During a deeply unnerving sequence in Part 16, Diane finally reveals what happened when Mr. C visited her on that fateful night long ago. After years missing and no contact at all, Mr. C simply appeared in Diane's living room one evening—"no knock, no doorbell." Ecstatic to see him again, Diane embraced Mr. C and brought him up to speed on FBI goings on. As they sat on the sofa, he leaned in to kiss her ("as he had, once before") but just as their lips touched, Diane became overwhelmed with fear; it's strongly suggested that in that moment she saw the face of BOB, smiling manically—engorged on her terror, Mr. C then raped Diane. She says that afterwards he took her to a gas station or convenience store before her thoughts trail off and she becomes more panicked—"I'm not me!..I'm..aaa...sheriffs station...sheriffs station." Taking a final look at the text from Mr. C ( : - ) ALL) and seemingly unable to resist the command, she pulls a gun and aims for Gordon, but the ready-prepared Albert shoots her dead; she's then whisked away into the Red Room.

Phillip Gerard: You were manufactured for a purpose, but I think that purpose has been fulfilled.
Diane: Yeah I know. Fuck you.
- Twin Peaks: The Return, Part 16

As the red velvet curtains ruffle with the breeze, Diane appears in that familiar chair; unlike the befuddled Dougie, Diane is fully aware of her situation and tells Gerard where to go. Much like Dougie, her head pops open and a golden orb floats out, and her body then dissolves into smoke and electricity. There are a few interesting elements to arise from this: firstly is the golden orb left behind when both Dougie & Diane's tulpas are destroyed. When True Dale awakes from his coma and speaks to Gerard, he pointedly asks him, "Do you have the seed? Do you have the seed?" In response, Gerard produces the gold orb, confirming it as the seed; Coop then gives him a strand of his hair and asks Gerard to create "another one," which we can assume is another Dougie tulpa. This, in turn, suggests that the golden ball is like the essence of a person, and maybe, therefore, it can be used not just to create duplicates, but actually restore the original individual. Coops dialogue with Janey & Sonny Jim strongly implies some version of Dougie will return to them once all is said and done. Perhaps the original Diane can be restored too? There may be more to that it first appears though...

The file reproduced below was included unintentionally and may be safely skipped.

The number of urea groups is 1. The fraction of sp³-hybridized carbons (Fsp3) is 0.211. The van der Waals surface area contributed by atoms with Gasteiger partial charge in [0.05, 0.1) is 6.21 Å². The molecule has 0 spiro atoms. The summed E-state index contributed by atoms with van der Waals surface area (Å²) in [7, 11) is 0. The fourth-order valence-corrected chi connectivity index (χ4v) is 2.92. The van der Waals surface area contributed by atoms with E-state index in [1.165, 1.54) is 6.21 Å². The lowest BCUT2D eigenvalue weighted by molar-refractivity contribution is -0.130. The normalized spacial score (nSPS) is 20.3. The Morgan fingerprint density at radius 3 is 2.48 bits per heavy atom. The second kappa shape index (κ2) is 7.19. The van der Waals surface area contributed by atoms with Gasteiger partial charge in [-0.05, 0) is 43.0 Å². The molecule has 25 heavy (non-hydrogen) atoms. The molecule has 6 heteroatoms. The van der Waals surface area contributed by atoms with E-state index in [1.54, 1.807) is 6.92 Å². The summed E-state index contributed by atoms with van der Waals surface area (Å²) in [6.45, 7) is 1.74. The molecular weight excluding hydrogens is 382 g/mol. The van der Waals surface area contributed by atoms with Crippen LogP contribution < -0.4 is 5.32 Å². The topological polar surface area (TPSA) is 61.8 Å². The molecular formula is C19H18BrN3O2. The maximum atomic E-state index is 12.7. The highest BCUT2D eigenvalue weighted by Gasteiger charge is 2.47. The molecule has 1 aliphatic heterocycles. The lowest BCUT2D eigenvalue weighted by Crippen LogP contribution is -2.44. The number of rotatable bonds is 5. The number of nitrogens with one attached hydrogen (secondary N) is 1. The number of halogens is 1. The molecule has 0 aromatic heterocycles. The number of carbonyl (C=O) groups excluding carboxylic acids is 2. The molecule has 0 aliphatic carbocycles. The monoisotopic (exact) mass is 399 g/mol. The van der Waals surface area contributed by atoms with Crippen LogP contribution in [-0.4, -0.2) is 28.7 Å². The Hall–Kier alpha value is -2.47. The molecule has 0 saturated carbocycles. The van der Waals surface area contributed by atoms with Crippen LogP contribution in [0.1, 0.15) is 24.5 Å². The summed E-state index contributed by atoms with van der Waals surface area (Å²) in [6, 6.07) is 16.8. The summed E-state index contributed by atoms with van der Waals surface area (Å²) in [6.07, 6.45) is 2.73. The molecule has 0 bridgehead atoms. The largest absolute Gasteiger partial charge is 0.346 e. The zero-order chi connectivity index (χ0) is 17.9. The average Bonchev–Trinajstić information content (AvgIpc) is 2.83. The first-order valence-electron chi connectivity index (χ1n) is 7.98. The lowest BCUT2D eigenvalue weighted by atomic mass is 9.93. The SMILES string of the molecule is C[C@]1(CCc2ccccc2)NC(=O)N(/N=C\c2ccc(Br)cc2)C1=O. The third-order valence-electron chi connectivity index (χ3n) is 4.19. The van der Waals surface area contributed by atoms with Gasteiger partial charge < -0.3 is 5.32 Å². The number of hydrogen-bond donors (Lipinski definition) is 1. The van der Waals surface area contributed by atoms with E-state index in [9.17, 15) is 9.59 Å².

The real Diane Evans...?

Tulpa Diane's final words before being blown away by Albert suggest another Twin Peaks identity crisis—"I'm not me...I'm aaah...the sheriff's station..." Considering her revelations and their Red Room aftermath, Diane not feeling herself seems reasonable. But why does Diane mention a sheriff's station? It certainly strikes a chord of interest with Gordon Cole, and almost certainly refers to offices of the Twin Peaks Sheriff's Department. Although not heard perfectly on the audio, its does really sound like Diane is saying she is there, yet how could that be? Is it possible that Naido, escapee of the purple room, is the true Diane? Perhaps trapped in some strange form by Mr. C? Superficially, it doesn't appear likely; Naido does not particularly resemble Diane physically, having different colour hair and facial features. But given that Diane has been inside the Black Lodge, this probably isn't much of an indicator; after all, Phillip Jeffries experiences of it have transformed him into a giant coffee pot full of smoke, so anything goes really.

What we've seen and do know of Naido and Diane could support this idea though. When Naido is first seen in Part 3, she helps Coop navigate through the purple room; she prevents him from going through the portal which she signals would be fatal, and then flips a switch which activates the safe portal. We sense from Diane's thoughts on Coop, and his on her, that they have a deeply loyal friendship, and would do anything to help each other. After Naido has flipped the switch and fallen into space, a vision of Major Briggs head floats by and whispers "Blue Rose;" we know Diane was aware of the task force and had knowledge of some of the cases through Cooper. The term is also used to refer to something that is unnatural or not of this world; if Naido is Diane, then she sure isn't existing in her natural state.

There's also the fact that when True Cooper explains his mission to The Mitchum Brothers, he specifically notes he has to head to Twin Peaks Sheriff's Station. OK, so there are a whole bunch of other plausible reasons why that could be; he wants to catch up with those guys first and let them know what's happening, he could be aware they're looking for him or he could be aware that The Fireman has spoken to Andy and given him a mission. It could also be all those at once, and that he knows Diane is Naido and needs restoring to her real self; Andy did say that she is important and they have to protect her from men that are coming—once Mr. C realises Diane's tupla has been destroyed, he would likely go after Naido too. True Cooper already seems determined to not only stop Mr. C, but undo as much of the damage he has caused as he can; restoring both Diane & Dougie to their true selves (and reuniting Dougie with his family) would be a huge step towards this. Even with just two hours of programming left, there is still so much that could happen; Frost & Lynch have given life to such a magical world and experience in The Return, that at this point, literally anything feels possible.

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About the author

James Giles

Writer, confessed geek and pop culture enthusiast, loves film, TV and video games. Blogged and written for various websites on all the above.